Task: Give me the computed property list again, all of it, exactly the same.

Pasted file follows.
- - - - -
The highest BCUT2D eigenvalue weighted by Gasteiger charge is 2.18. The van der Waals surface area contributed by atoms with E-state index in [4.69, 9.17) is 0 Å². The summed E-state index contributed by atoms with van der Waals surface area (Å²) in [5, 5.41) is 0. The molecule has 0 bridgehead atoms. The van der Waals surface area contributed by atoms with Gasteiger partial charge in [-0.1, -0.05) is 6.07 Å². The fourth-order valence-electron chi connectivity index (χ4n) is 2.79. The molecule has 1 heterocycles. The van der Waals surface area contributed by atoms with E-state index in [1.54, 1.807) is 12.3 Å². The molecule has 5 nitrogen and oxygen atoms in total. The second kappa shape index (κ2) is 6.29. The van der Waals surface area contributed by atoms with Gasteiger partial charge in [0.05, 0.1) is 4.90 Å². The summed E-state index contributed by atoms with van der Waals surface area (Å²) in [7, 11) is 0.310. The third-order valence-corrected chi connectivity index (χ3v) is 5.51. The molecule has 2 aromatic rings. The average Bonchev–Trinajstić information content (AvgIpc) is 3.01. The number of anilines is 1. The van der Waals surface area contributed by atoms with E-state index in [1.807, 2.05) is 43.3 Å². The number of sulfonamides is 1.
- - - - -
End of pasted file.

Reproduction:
The highest BCUT2D eigenvalue weighted by Gasteiger charge is 2.18. The van der Waals surface area contributed by atoms with E-state index in [4.69, 9.17) is 0 Å². The summed E-state index contributed by atoms with van der Waals surface area (Å²) in [5, 5.41) is 0. The molecule has 0 bridgehead atoms. The van der Waals surface area contributed by atoms with Gasteiger partial charge in [-0.1, -0.05) is 6.07 Å². The fourth-order valence-electron chi connectivity index (χ4n) is 2.79. The molecule has 1 heterocycles. The van der Waals surface area contributed by atoms with E-state index in [1.54, 1.807) is 12.3 Å². The molecule has 5 nitrogen and oxygen atoms in total. The second kappa shape index (κ2) is 6.29. The van der Waals surface area contributed by atoms with Gasteiger partial charge in [0.05, 0.1) is 4.90 Å². The summed E-state index contributed by atoms with van der Waals surface area (Å²) in [7, 11) is 0.310. The third-order valence-corrected chi connectivity index (χ3v) is 5.51. The molecule has 2 aromatic rings. The average Bonchev–Trinajstić information content (AvgIpc) is 3.01. The number of anilines is 1. The van der Waals surface area contributed by atoms with E-state index in [1.807, 2.05) is 43.3 Å². The number of sulfonamides is 1.